“Preservation” doesn’t sound sexy. But preservation is important because it helps shape the kind of city and urban landscape you’ll inherit should you choose to stay around after graduation.
Lots of Denver’s historic and architectural legacy has already been lost forever. But preservationists continue working to assure that past mistakes are not repeated, and that worthwhile pieces of the past are saved and possibly re-used.
The Auraria campus’ Tivoli building, whose oldest parts date to the 1870s, are one example. So is Larimer Square, with buildings nearly as old. In recent years, any number of turn-of-last-century structures in Denver’s Lower Downtown have been saved and converted by the “adaptive re-use” process for historic buildings that preservationist Dana Crawford brought to Larimer Square in the late 1960s. At the time, she got no support from the local banks and lending institutions.
Today, the future of the past is in good hands through the ongoing efforts of groups like Colorado Preservation Inc., whose 16th annual “Saving Places” conference recently drew more than 600 preservationists, architects, students, community activists and exhibitor/vendors from 20 different states to the Denver Convention Center.
The wide-ranging array of more than 50 sessions over three days included presentations from several UCD architecture students working with Abigail Christman of UCD’s Center for Preservation Research. Presentations by UCD masters candidates Diana Krogmeier and Joe Coleman dealt with the range of 20th century housing in Colorado and preservation challenges.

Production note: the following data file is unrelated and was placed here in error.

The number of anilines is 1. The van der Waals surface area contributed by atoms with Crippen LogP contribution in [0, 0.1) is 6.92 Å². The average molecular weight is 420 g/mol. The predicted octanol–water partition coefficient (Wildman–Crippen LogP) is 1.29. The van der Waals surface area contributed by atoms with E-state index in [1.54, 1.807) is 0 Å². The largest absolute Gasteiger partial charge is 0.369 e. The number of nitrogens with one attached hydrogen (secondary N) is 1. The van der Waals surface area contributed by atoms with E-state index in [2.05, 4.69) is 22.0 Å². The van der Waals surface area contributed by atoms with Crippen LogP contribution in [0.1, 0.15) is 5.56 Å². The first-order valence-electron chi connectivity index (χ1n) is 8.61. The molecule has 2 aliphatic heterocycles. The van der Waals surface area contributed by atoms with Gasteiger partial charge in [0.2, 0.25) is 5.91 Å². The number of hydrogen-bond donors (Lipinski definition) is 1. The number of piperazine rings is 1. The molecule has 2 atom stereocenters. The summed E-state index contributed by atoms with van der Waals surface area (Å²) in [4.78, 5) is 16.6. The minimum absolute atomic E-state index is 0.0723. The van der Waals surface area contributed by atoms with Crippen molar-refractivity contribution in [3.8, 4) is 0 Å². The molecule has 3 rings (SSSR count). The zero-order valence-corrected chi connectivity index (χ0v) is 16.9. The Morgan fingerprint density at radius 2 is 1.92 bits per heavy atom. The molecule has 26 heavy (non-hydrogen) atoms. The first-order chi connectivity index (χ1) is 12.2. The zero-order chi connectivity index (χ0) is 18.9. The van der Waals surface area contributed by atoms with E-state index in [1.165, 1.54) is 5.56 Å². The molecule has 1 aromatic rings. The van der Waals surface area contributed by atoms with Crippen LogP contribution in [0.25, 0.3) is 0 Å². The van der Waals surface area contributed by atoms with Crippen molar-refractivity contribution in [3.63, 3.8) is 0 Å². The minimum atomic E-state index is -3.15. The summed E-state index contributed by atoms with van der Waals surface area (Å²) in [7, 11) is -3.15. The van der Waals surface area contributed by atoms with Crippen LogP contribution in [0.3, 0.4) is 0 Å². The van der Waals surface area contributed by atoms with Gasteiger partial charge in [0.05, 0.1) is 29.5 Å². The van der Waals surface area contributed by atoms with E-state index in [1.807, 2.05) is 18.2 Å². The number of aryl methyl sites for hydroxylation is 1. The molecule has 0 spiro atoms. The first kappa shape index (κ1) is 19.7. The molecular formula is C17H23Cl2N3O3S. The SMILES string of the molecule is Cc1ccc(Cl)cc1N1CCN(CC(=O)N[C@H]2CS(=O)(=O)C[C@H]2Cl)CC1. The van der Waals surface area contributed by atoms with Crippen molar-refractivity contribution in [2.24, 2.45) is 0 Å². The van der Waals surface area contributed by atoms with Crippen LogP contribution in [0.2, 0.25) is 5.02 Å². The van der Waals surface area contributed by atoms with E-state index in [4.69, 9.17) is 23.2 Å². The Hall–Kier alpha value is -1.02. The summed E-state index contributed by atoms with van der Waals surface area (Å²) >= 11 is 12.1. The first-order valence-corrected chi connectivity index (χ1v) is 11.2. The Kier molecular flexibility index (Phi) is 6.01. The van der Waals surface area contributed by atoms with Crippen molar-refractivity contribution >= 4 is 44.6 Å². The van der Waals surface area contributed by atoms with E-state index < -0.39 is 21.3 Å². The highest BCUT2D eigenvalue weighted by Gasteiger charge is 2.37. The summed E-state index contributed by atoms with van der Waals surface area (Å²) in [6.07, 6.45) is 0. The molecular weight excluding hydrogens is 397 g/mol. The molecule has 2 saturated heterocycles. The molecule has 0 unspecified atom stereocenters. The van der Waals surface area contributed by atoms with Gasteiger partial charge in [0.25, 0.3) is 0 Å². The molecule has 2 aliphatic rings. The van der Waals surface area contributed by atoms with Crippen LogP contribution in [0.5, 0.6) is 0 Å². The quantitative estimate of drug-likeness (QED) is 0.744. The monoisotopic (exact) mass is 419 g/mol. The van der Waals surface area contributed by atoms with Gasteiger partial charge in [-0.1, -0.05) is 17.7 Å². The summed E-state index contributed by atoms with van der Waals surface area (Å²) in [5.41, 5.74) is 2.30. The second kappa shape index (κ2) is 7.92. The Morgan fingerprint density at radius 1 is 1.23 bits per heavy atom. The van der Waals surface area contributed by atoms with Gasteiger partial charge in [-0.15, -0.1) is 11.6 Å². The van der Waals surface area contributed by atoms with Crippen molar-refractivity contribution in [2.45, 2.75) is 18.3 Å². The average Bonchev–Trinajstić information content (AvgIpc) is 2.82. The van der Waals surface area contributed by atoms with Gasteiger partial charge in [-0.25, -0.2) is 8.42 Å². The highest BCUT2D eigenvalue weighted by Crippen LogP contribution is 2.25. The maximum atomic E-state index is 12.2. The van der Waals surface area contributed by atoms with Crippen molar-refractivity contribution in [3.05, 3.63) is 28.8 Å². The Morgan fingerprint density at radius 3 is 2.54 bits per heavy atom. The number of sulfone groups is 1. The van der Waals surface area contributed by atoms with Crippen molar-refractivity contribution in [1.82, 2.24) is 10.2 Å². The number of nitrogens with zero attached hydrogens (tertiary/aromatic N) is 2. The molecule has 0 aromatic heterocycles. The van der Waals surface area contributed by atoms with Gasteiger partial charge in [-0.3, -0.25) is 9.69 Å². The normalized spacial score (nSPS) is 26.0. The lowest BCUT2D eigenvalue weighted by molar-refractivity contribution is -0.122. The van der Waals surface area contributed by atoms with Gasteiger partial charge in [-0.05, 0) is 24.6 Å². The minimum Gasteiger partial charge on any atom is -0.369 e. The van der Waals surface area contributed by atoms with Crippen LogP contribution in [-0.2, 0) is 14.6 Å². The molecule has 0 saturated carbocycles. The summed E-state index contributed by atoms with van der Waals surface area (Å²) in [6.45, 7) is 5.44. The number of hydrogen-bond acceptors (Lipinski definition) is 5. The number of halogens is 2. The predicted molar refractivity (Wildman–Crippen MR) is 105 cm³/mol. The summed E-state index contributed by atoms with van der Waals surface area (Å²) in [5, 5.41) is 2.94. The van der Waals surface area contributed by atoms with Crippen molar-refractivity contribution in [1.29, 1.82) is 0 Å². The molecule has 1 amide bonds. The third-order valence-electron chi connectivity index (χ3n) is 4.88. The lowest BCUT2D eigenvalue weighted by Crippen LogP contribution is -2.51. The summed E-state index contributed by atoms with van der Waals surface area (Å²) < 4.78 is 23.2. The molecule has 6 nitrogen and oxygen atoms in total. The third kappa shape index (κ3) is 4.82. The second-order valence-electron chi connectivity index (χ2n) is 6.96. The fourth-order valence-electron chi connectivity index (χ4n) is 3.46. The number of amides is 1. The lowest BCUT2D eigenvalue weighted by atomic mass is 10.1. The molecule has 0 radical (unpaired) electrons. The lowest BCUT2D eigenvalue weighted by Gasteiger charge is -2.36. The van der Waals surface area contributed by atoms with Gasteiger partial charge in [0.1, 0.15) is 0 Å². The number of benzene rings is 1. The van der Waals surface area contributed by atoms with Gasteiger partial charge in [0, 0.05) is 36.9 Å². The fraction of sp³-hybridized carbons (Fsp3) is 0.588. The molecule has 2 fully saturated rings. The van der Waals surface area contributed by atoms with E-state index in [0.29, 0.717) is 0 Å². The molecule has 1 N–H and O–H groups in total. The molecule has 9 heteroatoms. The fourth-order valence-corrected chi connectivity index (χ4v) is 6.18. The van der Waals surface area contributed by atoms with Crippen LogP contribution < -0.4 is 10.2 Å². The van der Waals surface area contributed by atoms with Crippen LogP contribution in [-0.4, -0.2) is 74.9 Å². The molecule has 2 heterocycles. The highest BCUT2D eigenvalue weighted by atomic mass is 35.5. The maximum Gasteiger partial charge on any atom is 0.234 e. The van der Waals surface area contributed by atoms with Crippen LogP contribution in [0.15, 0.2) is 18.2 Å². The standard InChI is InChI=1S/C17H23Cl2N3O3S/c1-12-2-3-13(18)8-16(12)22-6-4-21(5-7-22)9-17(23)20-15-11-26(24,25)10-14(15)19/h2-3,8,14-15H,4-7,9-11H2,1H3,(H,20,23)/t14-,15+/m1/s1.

Terry Richey of the Washington, D.C.-based National Trust for Historic Preservation suggested “de-mystifying” preservation with less esoteric language such as “Save the Past. Enrich the future.” That would appeal to what he said were 15 million Americans who take part in some form of local preservation activity, but would never call themselves “preservationists.”
Although U.S. cities like New Orleans and Charleston, South Carolina, had historical societies in the 1930s, the nationwide “Preservation” movement as we now it dates to the mid-1960s when Manhattan’s Penn Station was torn down.
Built in 1910 as a Beaux Arts monument expected to last for ages, Penn Station’s interiors were modeled on the Baths of Caracalla in ancient Rome, with soaring marble arches and heroic-scale details. But magnificence for the ages counted for nothing when the financially-strapped Pennsylvania Railroad destroyed its landmark in 1964 and ’65 as part of a real estate deal that placed a Madison Square Garden sports complex atop a new and sterile station. The old station’s Greek columns, capitals and carved eagles were trucked away and dumped in the New Jersey swamps known as the Meadowlands.
At age 22, I saw Penn Station’s death by demolition. I knew nothing about architecture, but did know a crime was being committed. So did the critics, writers and activists who would become the core of a nationwide preservation initiative. In short order, “preservation” became a mainstream movement that notched several important victories against senseless destruction in the years that followed.
In Denver, organized preservation arrived in the early ‘70s. After the Moffat Mansion in Capitol Hill was demolished and the Molly Brown house was threatened with the same fate, activists formed Historic Denver Inc. Colorado Preservation Inc. was launched in 1984 and has since saved 32 of 91 statewide sites listed as “endangered.”
Preservation’s value is evident on campus, where the Tivoli complex is solid while modern structures – built on the cheap after 1975 – already look dated and are falling apart. So preservation, that may sound musty, isn’t limited to the past but is relevant to your present. And future.